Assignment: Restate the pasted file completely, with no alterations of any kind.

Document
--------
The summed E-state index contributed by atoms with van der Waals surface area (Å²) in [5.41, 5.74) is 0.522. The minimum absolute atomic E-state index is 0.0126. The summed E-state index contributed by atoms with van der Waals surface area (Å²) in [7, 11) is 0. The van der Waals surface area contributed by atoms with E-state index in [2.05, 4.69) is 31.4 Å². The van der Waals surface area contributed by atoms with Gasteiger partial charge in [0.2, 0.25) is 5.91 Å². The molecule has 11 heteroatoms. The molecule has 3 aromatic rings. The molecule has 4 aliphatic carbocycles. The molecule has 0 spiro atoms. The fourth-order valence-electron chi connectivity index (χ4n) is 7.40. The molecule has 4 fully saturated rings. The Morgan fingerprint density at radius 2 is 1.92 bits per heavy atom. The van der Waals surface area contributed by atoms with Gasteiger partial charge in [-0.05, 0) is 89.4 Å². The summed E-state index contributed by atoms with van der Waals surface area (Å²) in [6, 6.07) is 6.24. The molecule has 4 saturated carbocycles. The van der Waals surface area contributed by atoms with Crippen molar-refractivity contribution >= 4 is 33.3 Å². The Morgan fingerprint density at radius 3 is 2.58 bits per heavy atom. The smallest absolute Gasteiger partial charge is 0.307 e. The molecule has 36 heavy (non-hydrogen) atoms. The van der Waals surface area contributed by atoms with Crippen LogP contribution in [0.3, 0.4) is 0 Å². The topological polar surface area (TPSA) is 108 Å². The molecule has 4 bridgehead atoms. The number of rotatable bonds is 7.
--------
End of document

The summed E-state index contributed by atoms with van der Waals surface area (Å²) in [5.41, 5.74) is 0.522. The minimum absolute atomic E-state index is 0.0126. The summed E-state index contributed by atoms with van der Waals surface area (Å²) in [7, 11) is 0. The van der Waals surface area contributed by atoms with E-state index in [2.05, 4.69) is 31.4 Å². The van der Waals surface area contributed by atoms with Gasteiger partial charge in [0.2, 0.25) is 5.91 Å². The molecule has 11 heteroatoms. The molecule has 3 aromatic rings. The molecule has 4 aliphatic carbocycles. The molecule has 0 spiro atoms. The fourth-order valence-electron chi connectivity index (χ4n) is 7.40. The molecule has 4 fully saturated rings. The Morgan fingerprint density at radius 2 is 1.92 bits per heavy atom. The van der Waals surface area contributed by atoms with Gasteiger partial charge in [-0.05, 0) is 89.4 Å². The summed E-state index contributed by atoms with van der Waals surface area (Å²) in [6, 6.07) is 6.24. The molecule has 4 saturated carbocycles. The van der Waals surface area contributed by atoms with Crippen molar-refractivity contribution >= 4 is 33.3 Å². The Morgan fingerprint density at radius 3 is 2.58 bits per heavy atom. The smallest absolute Gasteiger partial charge is 0.307 e. The molecule has 36 heavy (non-hydrogen) atoms. The van der Waals surface area contributed by atoms with Crippen LogP contribution in [0.3, 0.4) is 0 Å². The topological polar surface area (TPSA) is 108 Å². The molecule has 4 bridgehead atoms. The number of rotatable bonds is 7.